Though I, as well as the rest of us mortals, will have to wait till April 10.

Steven DeKnight On ‘Daredevil’

I found this interview with Steven DeKnight, the showrunner for Netfilix’s upcoming series based on Marvel’s Daredevil, on Superherohype.  He actually give very little away, but does say that the series takes place in the 1970’s and that Vincent D’Onofrio is a really scary Kingpin.

He also mentions that things are going really well, though I suspect that he could be making the next Heaven’s Gate, and he would probably say the same thing.

Everything You Need to Know About ‘Daredevil’ Before It Premieres On Netflix, But Aren’t Geeky Enough To Ask

Screen Shot 2014-06-11 at 6.01.00 PMIf you needed another reason to love Marvel Studios–besides their awesome movies–it’s probably because they’re best at translating their characters to the screen, which is why when I heard that they were preparing to launch four new series exclusively for Netflix a few months ago, I was so happy that you’d think that I was somehow profiting from it.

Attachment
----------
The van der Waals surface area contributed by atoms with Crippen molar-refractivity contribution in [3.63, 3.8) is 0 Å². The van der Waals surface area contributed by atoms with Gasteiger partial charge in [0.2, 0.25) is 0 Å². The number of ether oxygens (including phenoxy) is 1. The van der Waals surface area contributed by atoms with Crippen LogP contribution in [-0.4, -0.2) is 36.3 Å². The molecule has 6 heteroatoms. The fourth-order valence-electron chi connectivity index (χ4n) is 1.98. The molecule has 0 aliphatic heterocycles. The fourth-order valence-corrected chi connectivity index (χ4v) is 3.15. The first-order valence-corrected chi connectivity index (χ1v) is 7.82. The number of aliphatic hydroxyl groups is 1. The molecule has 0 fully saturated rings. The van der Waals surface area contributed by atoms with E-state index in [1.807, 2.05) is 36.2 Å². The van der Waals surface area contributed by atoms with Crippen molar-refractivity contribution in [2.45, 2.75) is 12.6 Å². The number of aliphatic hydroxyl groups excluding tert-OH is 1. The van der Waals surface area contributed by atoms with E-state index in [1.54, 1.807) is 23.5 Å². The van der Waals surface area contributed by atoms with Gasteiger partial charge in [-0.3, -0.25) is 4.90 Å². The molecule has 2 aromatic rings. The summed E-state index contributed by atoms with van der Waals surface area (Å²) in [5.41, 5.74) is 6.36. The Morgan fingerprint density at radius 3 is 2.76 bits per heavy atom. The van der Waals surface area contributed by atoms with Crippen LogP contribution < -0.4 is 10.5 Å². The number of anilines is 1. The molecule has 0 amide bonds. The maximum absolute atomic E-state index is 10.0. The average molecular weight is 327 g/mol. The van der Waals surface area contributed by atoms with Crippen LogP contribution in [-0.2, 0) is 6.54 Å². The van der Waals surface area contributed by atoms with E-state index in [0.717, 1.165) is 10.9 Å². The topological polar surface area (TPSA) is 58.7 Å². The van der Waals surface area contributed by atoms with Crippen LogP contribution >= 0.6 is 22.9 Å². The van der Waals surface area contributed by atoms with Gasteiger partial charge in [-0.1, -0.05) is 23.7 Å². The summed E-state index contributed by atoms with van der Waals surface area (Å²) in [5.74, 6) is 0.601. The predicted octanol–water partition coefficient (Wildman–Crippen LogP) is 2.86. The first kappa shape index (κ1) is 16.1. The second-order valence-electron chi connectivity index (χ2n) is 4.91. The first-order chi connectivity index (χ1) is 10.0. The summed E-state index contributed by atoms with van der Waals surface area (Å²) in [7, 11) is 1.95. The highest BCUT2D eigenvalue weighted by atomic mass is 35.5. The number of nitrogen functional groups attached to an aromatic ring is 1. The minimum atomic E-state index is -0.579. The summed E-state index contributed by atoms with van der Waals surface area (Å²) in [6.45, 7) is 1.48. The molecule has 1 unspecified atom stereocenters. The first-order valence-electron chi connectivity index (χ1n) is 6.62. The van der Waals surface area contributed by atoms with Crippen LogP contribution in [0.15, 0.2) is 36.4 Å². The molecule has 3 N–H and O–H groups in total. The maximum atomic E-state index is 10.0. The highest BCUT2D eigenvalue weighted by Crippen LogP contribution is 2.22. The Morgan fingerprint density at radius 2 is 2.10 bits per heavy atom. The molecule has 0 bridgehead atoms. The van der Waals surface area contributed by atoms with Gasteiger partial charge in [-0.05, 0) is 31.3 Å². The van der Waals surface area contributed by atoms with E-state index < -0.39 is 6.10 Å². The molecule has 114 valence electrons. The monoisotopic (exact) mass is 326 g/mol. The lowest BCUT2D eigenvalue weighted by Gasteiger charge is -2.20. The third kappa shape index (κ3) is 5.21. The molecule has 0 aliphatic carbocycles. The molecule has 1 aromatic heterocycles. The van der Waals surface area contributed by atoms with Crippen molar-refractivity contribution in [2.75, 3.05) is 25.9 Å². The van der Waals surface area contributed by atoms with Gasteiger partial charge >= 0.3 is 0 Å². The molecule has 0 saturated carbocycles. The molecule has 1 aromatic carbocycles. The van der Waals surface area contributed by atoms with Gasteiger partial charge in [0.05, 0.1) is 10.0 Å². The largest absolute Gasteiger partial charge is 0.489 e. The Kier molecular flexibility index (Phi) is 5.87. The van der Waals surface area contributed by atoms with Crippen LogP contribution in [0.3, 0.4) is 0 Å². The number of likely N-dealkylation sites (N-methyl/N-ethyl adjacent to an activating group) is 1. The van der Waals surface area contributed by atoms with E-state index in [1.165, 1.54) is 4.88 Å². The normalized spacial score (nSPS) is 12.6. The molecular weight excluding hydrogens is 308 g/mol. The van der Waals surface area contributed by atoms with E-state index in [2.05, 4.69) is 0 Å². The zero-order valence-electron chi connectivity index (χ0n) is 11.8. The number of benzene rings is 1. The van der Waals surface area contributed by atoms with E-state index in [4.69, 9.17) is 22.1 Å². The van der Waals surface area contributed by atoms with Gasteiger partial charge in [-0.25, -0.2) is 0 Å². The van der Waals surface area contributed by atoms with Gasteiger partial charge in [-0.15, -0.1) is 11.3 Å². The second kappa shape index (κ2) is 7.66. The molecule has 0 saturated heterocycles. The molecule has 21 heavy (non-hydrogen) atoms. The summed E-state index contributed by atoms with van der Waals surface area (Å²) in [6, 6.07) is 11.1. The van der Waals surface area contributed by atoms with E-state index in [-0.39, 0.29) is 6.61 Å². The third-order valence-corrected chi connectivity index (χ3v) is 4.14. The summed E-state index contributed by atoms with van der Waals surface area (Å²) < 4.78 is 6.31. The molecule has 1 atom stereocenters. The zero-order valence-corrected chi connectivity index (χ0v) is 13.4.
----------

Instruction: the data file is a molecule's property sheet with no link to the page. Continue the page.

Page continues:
The characters that they are using, Daredevil, Luke Cage, Iron Fist (which my fingers keep typing as ‘Iron Fish’) and Jessica Jones.  And like in Marvel’s Cinematic Universe, where the adventures of Iron Man, Thor, Captain America and the Hulk culminated in The Avengers, the characters on Netflix will meet and fight a common foe in The Defenders.

Who Is Daredevil?

Daredevil was created in 1964 by Stan Lee, Bill Everett and Jack Kirby and was introduced in Daredevil#1.  The character came by his powers when, as a child in Hell’s Kitchen, New York.  He was splashed by some radioactive substance that fell from a truck that was transporting it.  He lost his sight, but gained a radar sense that acted similar to a bat’s sonar.